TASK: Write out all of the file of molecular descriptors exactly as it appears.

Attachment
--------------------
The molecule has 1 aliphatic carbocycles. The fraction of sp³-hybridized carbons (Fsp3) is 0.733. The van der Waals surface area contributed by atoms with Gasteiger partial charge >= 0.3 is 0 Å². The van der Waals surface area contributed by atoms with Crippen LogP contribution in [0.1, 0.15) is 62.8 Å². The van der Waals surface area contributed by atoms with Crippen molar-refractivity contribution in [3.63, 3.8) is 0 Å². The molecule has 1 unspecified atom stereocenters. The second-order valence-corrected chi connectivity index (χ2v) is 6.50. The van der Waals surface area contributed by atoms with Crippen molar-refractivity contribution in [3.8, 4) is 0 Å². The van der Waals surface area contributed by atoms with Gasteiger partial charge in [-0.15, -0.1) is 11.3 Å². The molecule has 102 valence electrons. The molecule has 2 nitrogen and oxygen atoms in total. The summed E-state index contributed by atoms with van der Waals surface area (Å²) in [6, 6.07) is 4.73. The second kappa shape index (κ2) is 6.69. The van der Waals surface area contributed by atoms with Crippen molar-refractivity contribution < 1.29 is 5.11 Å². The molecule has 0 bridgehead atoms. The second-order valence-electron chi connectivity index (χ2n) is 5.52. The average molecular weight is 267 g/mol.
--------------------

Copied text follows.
The molecule has 1 aliphatic carbocycles. The fraction of sp³-hybridized carbons (Fsp3) is 0.733. The van der Waals surface area contributed by atoms with Gasteiger partial charge >= 0.3 is 0 Å². The van der Waals surface area contributed by atoms with Crippen LogP contribution in [0.1, 0.15) is 62.8 Å². The van der Waals surface area contributed by atoms with Crippen molar-refractivity contribution in [3.63, 3.8) is 0 Å². The molecule has 1 unspecified atom stereocenters. The second-order valence-corrected chi connectivity index (χ2v) is 6.50. The van der Waals surface area contributed by atoms with Crippen molar-refractivity contribution in [3.8, 4) is 0 Å². The van der Waals surface area contributed by atoms with Gasteiger partial charge in [-0.15, -0.1) is 11.3 Å². The molecule has 102 valence electrons. The molecule has 2 nitrogen and oxygen atoms in total. The summed E-state index contributed by atoms with van der Waals surface area (Å²) in [6, 6.07) is 4.73. The second kappa shape index (κ2) is 6.69. The van der Waals surface area contributed by atoms with Crippen molar-refractivity contribution < 1.29 is 5.11 Å². The molecule has 0 bridgehead atoms. The second-order valence-electron chi connectivity index (χ2n) is 5.52. The average molecular weight is 267 g/mol.